We moved back to Sydney and rented a terrace in Zetland for a year while we decided where we wanted to buy, finally settling on the Sutherland Shire where I grew up. We are so so happy here. It’s the perfect compromise between country and city life. We’re close to the beach and my family, we have a lovely backyard and back on to bush so it’s very similar to the childhood homes we grew up in. Bea has space for a trampoline and a vegetable garden and I can order Vietnamese takeaway on a Friday night!
On my days off work, I very much like to be ‘off-duty’. I don’t particularly want to bump in to people from the fashion and media industries when I’m at the farmer’s market with my family and have to make small talk. It’s very important for me to not have to worry about what I’m wearing and the way I look on those days. My personal style is so tied up in what I do that the expectation is naturally there that I always make a certain effort. Weekends are so precious and not nearly long enough so I really want my focus to be on nourishing my family, both physically and emotionally and I find that so much easier to do when I am disconnected from that world.
What does an average day look like for you today?
Life is pretty busy which is the catch-cry of every working mother I’m sure. Currently, I work three days a week in the office and one from home with freelance on top of that when I can fit it in. I try my best to be super organised and routine-based and I find when I operate this way in the physical, I feel much more calm and centred emotionally.
On the days I work I run a pretty tight ship. I get up at about 5:30 am and try to have a moment to myself which will involve a five-minute Kelee meditation and some journaling as well as a cup of tea and toast before Bea wakes up. Josh leaves the house at 5am every day, so it’s on me to get us out the door on time. If I haven’t prepared something over the weekend for dinner on a work night, I will put something in the slow cooker before work so we just need to steam some rice and greens when we get home. I generally shoot the cover of the magazine once a week so I try to get to set by 8:30 am and wrap in time to pick Bea up from daycare. I have very much cut back on all the events and parties I attend since becoming a mother. I go to the bare minimum if I am honest and I think whilst that has definitely effected by bottom line in terms of visibility in the freelance world, I wouldn’t change it. Of an evening, we eat dinner together fairly early as a family on those rare nights Josh is home from work in time and once the endless bedtime routine is complete I will prepare Bea’s lunch for the next day and watch an episode of something on Netflix with Josh before reading, meditating and going to sleep. I find on those days that I am too shattered to meditate, it oddly takes me longer to fall asleep and then I have vivid and frustrating dreams. It’s my major form of self-care.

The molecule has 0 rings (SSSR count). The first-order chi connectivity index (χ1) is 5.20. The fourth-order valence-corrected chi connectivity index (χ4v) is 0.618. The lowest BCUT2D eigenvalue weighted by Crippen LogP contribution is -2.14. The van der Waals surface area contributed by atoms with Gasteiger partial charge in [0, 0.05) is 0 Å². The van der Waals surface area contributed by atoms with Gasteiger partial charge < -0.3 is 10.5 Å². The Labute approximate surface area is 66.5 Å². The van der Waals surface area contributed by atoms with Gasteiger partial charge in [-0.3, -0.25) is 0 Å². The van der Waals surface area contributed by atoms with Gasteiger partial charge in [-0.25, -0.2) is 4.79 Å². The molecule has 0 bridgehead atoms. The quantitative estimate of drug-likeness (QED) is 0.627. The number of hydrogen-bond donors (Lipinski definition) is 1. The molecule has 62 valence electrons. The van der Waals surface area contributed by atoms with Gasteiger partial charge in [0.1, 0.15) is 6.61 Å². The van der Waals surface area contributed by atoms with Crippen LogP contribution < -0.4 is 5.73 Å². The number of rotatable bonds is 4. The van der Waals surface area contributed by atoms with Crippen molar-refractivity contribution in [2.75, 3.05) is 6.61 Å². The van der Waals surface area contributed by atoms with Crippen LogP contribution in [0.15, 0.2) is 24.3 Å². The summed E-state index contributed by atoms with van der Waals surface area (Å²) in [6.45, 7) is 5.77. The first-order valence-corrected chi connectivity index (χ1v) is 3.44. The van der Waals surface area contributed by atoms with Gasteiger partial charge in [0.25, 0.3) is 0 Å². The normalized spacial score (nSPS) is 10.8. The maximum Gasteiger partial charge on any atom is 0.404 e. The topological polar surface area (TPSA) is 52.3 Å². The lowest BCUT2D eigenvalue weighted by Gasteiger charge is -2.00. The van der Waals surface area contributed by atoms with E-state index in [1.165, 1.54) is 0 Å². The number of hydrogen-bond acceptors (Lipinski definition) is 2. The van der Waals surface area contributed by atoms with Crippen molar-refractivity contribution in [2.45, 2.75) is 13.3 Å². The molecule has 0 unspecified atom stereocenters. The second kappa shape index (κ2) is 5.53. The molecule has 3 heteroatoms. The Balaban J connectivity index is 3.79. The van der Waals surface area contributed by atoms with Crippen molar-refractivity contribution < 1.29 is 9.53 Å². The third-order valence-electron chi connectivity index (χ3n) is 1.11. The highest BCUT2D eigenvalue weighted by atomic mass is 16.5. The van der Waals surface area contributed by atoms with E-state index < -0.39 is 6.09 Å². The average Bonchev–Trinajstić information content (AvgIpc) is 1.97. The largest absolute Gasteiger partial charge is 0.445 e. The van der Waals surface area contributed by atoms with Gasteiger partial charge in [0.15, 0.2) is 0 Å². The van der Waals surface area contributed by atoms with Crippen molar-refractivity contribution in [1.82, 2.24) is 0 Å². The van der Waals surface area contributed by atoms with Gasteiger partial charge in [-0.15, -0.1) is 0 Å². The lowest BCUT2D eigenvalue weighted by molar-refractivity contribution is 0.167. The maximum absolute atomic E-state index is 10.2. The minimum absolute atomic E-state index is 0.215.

How do you approach the manic mornings?
By being as organised as I can be. Generally, that looks like doing as much as possible the night before; packing lunches, laying out clothes, planning the dinner prep for the following evening and getting to bed early so I don’t wake up grumpy and exhausted. I loathe feeling hurried but sometimes it’s unavoidable. I’m not afraid to whip out the iPad and let Bea watch multiple episodes of Bluey while I shower and get ready.
What about the mental load? How do you go about sharing the load with your husband?
In my experience, women definitely carry the mental load as well as much of the running of the household and I find when I am pre-menstrual especially, just getting through the day and everything that entails can feel insurmountable. My husband is definitely one who is happy to help when asked but does need instruction as much as I need to relinquish control and my need for perfectionism.
What helps you to unwind?
For me, making the time to exercise is non-negotiable. I attend a boutique fitness studio three-four times a week for a high-intensity circuit class. I practised yoga for the past ten years and only started a more vigorous exercise routine when I was diagnosed with PMDD (pre-menstrual dysphoric disorder) a year ago upon the recommendation of my specialist and it’s been a game-changer for me. I never regret a class.
What does self-care look like for you?
For me, self-care is about not always putting my needs last. Making sure we do attend a mums and bubs class on the days I am with Bea, making the time to meditate daily and telling my husband when I need some time to myself – alone. For me, that is the absolute biggest luxury but also completely essential. After several hours with my own thoughts, doing what I want to do, rather than what I need to, I feel far more clarity of mind and generally come back to the family unit feeling rejuvenated and positive.
What was your experience of early motherhood like?